Rhodo­den­dron a cool cus­tomer

The Leader (Nelson) - - OUT & ABOUT - STEPHEN MCCARTHY

Rhodo­den­drons are a very di­verse genus of over 800 species of ev­er­green and some de­cid­u­ous shrubs widely distributed across the tem­per­ate to cool re­gions of the North­ern Hemi­sphere. The genus takes in plants not only known as rhodo­den­drons but also ev­er­green and de­cid­u­ous aza­leas, the Vireya sec­tion from trop­i­cal south­east Asia as far south as north­ern Aus­tralia, with New Guinea be­ing home to more than 200 species.

The head­quar­ters of the rhodo­den­dron is China which has by far the most species.

Rhodo­den­drons are very vari­able in stature with some be­ing ground hug­ging dwarfs adapted to ex­posed moun­tain­ous con­di­tions, while oth­ers could cor­rectly be clas­si­fied as small trees usu­ally as part of the un­der­story in moun­tain­ous forests.

Some grow on the ground but quite a few grow on rocks or even as epi­phytes in trees where they send their roots into the moss and de­tri­tus which col­lects on the branches or crotches of trees. The com­mon fac­tor in their habi­tat is mois­ture com­bined with ex­cel­lent drainage.

Rhodo­den­drons will never sur­vive a poorly-drained soggy soil and get­ting the soil right is a key to suc­cess in their cul­ti­va­tion. They all pre­fer a soil with an acidic re­ac­tion be­tween pH 4.5 to 6, high in or­ganic mat­ter for wa­ter re­ten­tion.

A cool root run is also es­sen­tial for most rhodo­den­drons and this is best achieved by or­ganic mulches which have the ef­fect of con­serv­ing mois­ture and do­ing away with cul­ti­va­tion around the plants which could dam­age their del­i­cate root sys­tem which is usu­ally near the soil sur­face.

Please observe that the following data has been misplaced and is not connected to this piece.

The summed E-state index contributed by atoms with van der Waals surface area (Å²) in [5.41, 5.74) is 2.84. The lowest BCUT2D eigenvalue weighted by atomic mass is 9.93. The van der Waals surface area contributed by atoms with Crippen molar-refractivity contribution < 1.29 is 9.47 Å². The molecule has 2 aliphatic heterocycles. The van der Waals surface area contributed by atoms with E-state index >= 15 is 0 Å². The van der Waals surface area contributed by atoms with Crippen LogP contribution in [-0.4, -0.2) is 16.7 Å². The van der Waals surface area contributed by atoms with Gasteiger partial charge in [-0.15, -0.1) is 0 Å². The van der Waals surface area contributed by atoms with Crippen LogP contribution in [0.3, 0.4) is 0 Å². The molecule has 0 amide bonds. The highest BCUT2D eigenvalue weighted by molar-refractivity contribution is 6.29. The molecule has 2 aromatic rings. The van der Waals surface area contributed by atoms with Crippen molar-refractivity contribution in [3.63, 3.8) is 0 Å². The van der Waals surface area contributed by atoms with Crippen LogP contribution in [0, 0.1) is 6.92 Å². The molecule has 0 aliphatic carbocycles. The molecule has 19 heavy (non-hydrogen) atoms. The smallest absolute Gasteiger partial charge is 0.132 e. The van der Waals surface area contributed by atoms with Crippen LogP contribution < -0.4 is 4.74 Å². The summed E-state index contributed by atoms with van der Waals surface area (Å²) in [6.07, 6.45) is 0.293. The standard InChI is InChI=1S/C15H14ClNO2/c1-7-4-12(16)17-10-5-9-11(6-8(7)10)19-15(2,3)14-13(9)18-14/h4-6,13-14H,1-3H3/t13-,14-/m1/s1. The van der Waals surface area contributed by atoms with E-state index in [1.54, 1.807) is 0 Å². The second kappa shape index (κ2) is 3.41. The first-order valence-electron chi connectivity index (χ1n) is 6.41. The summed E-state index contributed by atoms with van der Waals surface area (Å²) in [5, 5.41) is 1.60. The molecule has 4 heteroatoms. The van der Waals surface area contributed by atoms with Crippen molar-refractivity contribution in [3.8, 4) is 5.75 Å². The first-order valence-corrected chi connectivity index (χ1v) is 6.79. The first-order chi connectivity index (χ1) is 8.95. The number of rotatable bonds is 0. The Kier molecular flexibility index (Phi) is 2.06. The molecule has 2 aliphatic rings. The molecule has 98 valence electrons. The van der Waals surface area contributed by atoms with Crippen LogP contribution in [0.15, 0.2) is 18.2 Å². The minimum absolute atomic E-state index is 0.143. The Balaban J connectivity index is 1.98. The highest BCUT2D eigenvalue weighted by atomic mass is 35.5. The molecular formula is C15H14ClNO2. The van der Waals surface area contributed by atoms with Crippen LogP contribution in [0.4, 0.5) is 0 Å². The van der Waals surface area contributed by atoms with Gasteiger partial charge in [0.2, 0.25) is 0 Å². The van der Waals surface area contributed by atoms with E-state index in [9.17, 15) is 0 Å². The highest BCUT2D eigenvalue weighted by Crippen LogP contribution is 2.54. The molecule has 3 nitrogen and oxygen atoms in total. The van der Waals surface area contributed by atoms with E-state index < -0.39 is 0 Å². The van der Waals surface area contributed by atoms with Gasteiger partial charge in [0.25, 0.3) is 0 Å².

Pine nee­dles make an ex­cel­lent acidic mulch for rhodo­den­drons which lets the wa­ter through read­ily. A light dress­ing of ar­ti­fi­cial fer­tiliser for acidic lov­ing plants is ben­e­fi­cial to give plants a boost - I suc­cess­fully used a light dress­ing of one part of sul­phate of am­mo­nia to two of su­per­phos­phate, as rec­om­mended by Peter Cox, the fa­mous Bri­tish rhodo­den­dron breeder.

Many rhodo­den­drons are ideally suited to plant­ing un­der de­cid­u­ous trees which give them light in the win­ter months and shade in sum­mer. In gen­eral the larger the leaves the more shade the plant will tol­er­ate and re­mem­ber that too much shade will also de­crease the num­ber of flow­ers on many rho­dos. Many of he newer hy­brids have been bred to with- stand open gar­den con­di­tions so there is lit­er­ally a rhodo­den­dron for all sit­u­a­tions. While most pre­fer a shel­tered site away from strong winds and frosts, many will also stand these con­di­tions.

To get the best out of your rhodo­den­dron’s flow­er­ing, dead­head­ing of the spent flow­ers be­fore they de­velop seed cap­sules is ben­e­fi­cial. You will find you get more ter­mi­nal shoots if these are re­moved, re­sult­ing in many more flow­ers next sea­son.

PHOTO: IMO­GEN MCCARTHY

An epi­phytic Vireya rhodo­den­dron on Mt Kin­a­balu, Bor­neo.

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